Because I believe it is OK to be poor, it infuriates me when we crush the dignity of poor people.
Taking pictures of you handing a bag of rice to a poor woman and her naked children must stop in 2017.
Beauty queens should stop trying to send “poor kids to school” as their pet projects.
Stop providing cartons of noodles to poor families with your cameras rolling.
Stop making the poor your photo op to get funds from UN.
Stop visiting poor communities to preach on prosperity and how God can heal them of poverty by displaying your, err, god-given wealth. Don’t drive into a community with your aboki-washed saloon car and your starched shirt, feeling like a one-eyed king about to “help the needy”. Stop it.
Stop trying to fit in poor people into your little pretentious corporate goals.
What we do to the poor is worse than poverty itself. We take away their dignity, their pride; their right to be worthy of respect. We invade their privacy.
If people do not work as hard as you, or see as far as you, or aspire as great as you, or approach opportunities as quickly as you, they may end up poor. And that is not a bad thing. It’s just a social/economic status. We will always have the poor.
However, what is wrong is regular people taking advantage of the poor to upgrade their résumé. What is wrong is taking away their dignity; allowing their self-worth play a little role in your grand scheme of philanthropy.
Of course, the indigent doesn’t mind your theatrics to score cheap charity goals with their pride on the line, because lack is myopic. However, you should know better and preserve the integrity of the poor.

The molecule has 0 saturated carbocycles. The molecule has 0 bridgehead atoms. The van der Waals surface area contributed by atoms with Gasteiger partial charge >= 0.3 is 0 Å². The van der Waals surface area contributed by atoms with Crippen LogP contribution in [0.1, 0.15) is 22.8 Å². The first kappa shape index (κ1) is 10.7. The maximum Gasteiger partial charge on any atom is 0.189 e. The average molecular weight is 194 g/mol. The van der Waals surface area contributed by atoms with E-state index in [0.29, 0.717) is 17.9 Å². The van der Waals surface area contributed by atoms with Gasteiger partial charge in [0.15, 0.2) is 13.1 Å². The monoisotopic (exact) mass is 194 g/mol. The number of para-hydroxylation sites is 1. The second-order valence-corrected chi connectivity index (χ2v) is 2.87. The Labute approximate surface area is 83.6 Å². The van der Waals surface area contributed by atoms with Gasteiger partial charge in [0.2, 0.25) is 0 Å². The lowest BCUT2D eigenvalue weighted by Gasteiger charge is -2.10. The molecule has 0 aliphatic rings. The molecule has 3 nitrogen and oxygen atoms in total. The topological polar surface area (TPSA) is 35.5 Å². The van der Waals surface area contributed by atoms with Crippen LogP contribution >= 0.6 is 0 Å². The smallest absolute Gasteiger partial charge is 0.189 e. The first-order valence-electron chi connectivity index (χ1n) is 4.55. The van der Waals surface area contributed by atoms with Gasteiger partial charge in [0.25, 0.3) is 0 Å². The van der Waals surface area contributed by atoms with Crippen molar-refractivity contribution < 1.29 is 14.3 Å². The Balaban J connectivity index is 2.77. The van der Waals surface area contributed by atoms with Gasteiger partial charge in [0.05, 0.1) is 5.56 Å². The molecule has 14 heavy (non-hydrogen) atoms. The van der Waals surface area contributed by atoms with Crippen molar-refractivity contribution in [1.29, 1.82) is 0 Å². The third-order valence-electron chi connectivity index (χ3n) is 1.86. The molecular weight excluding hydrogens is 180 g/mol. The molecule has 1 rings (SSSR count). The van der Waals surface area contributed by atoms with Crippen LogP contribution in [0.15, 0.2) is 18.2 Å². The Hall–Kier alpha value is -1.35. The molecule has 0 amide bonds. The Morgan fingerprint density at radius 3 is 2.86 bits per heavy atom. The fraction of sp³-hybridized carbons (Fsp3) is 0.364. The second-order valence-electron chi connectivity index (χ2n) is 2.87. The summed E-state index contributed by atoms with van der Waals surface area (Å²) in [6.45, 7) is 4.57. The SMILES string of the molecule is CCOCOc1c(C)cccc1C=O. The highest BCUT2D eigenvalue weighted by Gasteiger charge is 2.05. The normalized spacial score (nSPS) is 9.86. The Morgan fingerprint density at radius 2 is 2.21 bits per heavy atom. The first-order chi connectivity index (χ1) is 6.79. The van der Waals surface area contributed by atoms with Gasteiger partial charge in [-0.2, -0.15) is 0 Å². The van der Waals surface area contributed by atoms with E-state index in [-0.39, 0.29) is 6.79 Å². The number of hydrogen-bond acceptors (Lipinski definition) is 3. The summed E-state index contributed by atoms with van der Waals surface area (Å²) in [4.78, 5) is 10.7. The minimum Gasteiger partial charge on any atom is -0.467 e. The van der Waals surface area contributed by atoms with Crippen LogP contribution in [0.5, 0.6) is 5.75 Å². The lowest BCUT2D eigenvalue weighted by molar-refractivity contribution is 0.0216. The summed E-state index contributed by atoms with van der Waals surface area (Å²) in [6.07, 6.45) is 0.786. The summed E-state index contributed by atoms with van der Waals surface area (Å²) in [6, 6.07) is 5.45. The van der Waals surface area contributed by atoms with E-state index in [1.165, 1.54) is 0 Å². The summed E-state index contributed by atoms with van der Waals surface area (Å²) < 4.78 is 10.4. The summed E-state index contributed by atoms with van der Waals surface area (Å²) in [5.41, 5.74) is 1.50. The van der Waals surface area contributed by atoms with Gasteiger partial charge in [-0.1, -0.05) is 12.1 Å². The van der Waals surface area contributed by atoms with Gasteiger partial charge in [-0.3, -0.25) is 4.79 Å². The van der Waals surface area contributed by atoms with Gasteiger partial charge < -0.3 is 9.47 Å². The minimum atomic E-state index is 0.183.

Don’t make their children your annual feel-good project. Do you not see how demeaning these things are? The poor are not created to make you feel good about your altruistic goals. They are human beings. Let them be. It is only a responsible government that can truly tackle and win against poverty. We don’t have one, so our job must be to protect the dignity of the poor around us by allowing them be poor in peace without the need to make them out to be God’s abandoned project. Stop it.
Keep your kitschy souvenirs for the poor away from the click of your FB Live button.
I would rather preserve a man’s dignity than hand him a hundred naira for the aim of capturing “good moment” with a good soundtrack to speak on a lesson of “loving your neighbour”. That’s not love. That’s a YouTube moment or a social media “aww” break.
Your method of giving, by itself, is not bad. It is the message that follows that suggests you are, in some ways, doing this out of concern that must be crushed and spat out in 2018.